Disabled councillor loses seat on Wisbech Town Council for non attendance but she felt ‘degraded and embarrassed’ trying to access council chamber
- Credit: Archant
A disabled councillor is fighting a decision to kick her off Wisbech Town Council for not going to any meetings for six months - despite numerous pleas for help with access problems to the council chamber.
Councillor Brenda Lay has struggled to get to meetings as it involves getting up a flight of stairs outside on a make shift ramp, then struggling to get into a stair lift and making her way to the second floor.
Somebody then has to carry up her walker so she can get to the council chambers.
Cllr Lay has suffered osteoarthritis for many years and has extremely limited mobility.
She said: “I asked if some meetings could be held at the Oasis Centre on Waterlees or the Boathouse that both have excellent access; I was told it would be looked at, but nothing ever happened.
You may also want to watch:
“I want to do my best to serve the people in my ward, but it became so difficult and I felt embarrassed and degraded trying to get in the town hall.”
This week, with no warning, Cllr Lay was sent a letter saying she must step down, which means a by-election must be called to replace her, at a cost of around £7,500.
- 1 'Loving, caring family man' dies in hospital weeks after A141 crash
- 2 Work to improve A47 between March and Peterborough begins
- 3 Stolen French bulldog reunited with Wisbech owners 160 miles away
- 4 Princes win top food and drink industry award
- 5 Child rapist, 57, behind bars for sexually abusing three children
- 6 Illegal poachers stopped in their tracks by eagle-eyed public
- 7 Dramatic pictures catch harvester on fire in 4am blaze
- 8 Police pursuit of suspected hare coursers ends in success
- 9 Historic building owners urged to use grant scheme before it’s too late
Councillor Virginia Buckner said: “It is appalling treatment.
“Here is somebody who genuinely wants to serve as a councillor, who has asked for support in holding some meetings elsewhere.
“We have two councillors who only attend prior to their six month cut-off who appear to be physically able bodied. Mrs Lay on the other hand wishes to attend but has been prevented due to poor access.
“We are disappointed at the lack of empathy and support for a disabled councillor.
“A ramp had to be hauled out and other councillors had to help get her in the building in her wheelchair.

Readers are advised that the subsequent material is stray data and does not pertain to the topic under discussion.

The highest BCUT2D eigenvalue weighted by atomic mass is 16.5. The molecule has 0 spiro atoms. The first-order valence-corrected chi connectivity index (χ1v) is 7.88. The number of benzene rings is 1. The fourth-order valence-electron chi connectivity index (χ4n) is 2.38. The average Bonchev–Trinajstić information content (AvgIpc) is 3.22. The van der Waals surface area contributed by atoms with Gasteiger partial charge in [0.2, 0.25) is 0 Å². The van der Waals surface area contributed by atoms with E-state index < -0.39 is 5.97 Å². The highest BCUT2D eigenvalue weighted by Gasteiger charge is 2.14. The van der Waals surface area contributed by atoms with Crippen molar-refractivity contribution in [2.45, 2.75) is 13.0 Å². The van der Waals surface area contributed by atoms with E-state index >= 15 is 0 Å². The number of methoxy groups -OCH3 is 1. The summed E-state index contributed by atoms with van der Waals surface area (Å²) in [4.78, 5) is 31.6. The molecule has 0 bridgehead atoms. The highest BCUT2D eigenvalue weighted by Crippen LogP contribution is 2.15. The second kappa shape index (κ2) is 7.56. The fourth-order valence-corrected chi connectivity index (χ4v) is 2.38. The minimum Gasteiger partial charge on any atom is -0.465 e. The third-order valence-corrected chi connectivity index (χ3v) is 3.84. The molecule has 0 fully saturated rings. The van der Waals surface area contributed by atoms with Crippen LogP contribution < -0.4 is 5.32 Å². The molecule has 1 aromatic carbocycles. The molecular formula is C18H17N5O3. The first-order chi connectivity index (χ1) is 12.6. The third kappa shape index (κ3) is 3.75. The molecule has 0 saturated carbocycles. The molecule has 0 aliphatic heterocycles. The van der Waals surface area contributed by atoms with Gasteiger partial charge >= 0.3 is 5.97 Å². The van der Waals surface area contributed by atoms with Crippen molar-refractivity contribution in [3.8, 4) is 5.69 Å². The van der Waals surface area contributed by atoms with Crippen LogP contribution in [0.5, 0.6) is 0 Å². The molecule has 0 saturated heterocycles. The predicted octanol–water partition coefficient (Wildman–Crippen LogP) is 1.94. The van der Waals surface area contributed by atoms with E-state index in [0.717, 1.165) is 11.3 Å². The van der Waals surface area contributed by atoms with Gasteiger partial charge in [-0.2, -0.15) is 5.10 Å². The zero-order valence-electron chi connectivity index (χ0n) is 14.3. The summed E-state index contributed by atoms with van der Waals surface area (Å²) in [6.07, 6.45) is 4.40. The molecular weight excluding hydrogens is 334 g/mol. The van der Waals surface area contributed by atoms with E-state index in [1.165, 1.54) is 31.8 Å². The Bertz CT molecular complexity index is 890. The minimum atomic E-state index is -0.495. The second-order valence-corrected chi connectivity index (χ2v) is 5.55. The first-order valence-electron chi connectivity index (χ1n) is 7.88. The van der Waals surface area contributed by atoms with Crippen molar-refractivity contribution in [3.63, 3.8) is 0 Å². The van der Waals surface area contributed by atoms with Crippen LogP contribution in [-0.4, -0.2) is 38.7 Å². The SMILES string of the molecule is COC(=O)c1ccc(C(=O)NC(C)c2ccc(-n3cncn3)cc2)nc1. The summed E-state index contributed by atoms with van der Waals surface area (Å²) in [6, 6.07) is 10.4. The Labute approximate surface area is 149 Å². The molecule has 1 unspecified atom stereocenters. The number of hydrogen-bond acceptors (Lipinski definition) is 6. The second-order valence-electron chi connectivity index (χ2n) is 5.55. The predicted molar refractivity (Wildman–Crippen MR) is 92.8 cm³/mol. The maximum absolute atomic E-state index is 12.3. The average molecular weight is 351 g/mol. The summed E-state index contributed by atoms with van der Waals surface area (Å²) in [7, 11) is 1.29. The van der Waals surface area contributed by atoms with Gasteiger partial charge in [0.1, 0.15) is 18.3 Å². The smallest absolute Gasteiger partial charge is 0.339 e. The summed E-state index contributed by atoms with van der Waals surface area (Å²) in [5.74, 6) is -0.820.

“It was not always possible to get the ramp out as the entrance was sometimes blocked by vehicles,” she added.
“She found the stair lift a challenge and the whole experience distressing,” Cllr Buckner said.
Her husband, Councillor Alan Lay, said: “It became so difficult to get in the chamber - yet holding some meetings elsewhere could be so simple to arrange.
“We are fighting this decision.”
He added: “Access to the council chamber is impossible except when a set of ramps are installed by the staff at the town hall. Then once inside the hall, if she transfers to the chair lift to go up the curved long flight of steps, the wheeled machine is left in the way at the bottom of the stairs.
“The entire make up of the building is not suitable for the intended use by any disabled person.
“The chair lift has also given us a lot of trouble as it is not reliable.
“There is only one way in and out; no escape route other than the stairs.
“The chair lift like any other lift must not be used in an emergency.
“I have asked the clerk on at least two occasions to get another venue, with no luck as to an answer to the problem.”
As a county councillor he said there had been two recent examples of councillors being allowed to remain even though they had been off sick for longer than six months.
He added: “Brenda’s problems are now so bad that she cannot walk at all. She lives in wheeled vehicles and has to have help by two people to get her into an ambulance for a hospital visit.”
Fellow town councillor Samantha Hoy, and a former mayor, said she and her colleagues were unaware of how close Mrs Lay was to the six month rule.
“It is people’s own responsibility to take note of it,” she said.
Cllr Hoy, also a county councillor, said the two decisions at Shire Hall to allow councillors to continue were made ahead of the six-month rule coming into force.
“Once you fall foul of the act that’s it – after six months you cease to become a member,” she said.
Councillor Steve Tierney, however, penned a blog today claiming that “rarely have I seen something quite as despicable as a lady’s illness being used to make political capital.”
He said that it is wrong to state that it is “Cllr Lay’s disability that has prevented her from coming to council meetings. This is not true”.
He writes: “I was one of the many councillors who often helped Brenda Lay to get into the council chamber when she was first elected.
“Council was made aware of her difficulties and responded by having a crafted metal wheelchair ramp designed and made specifically to resolve her difficulty.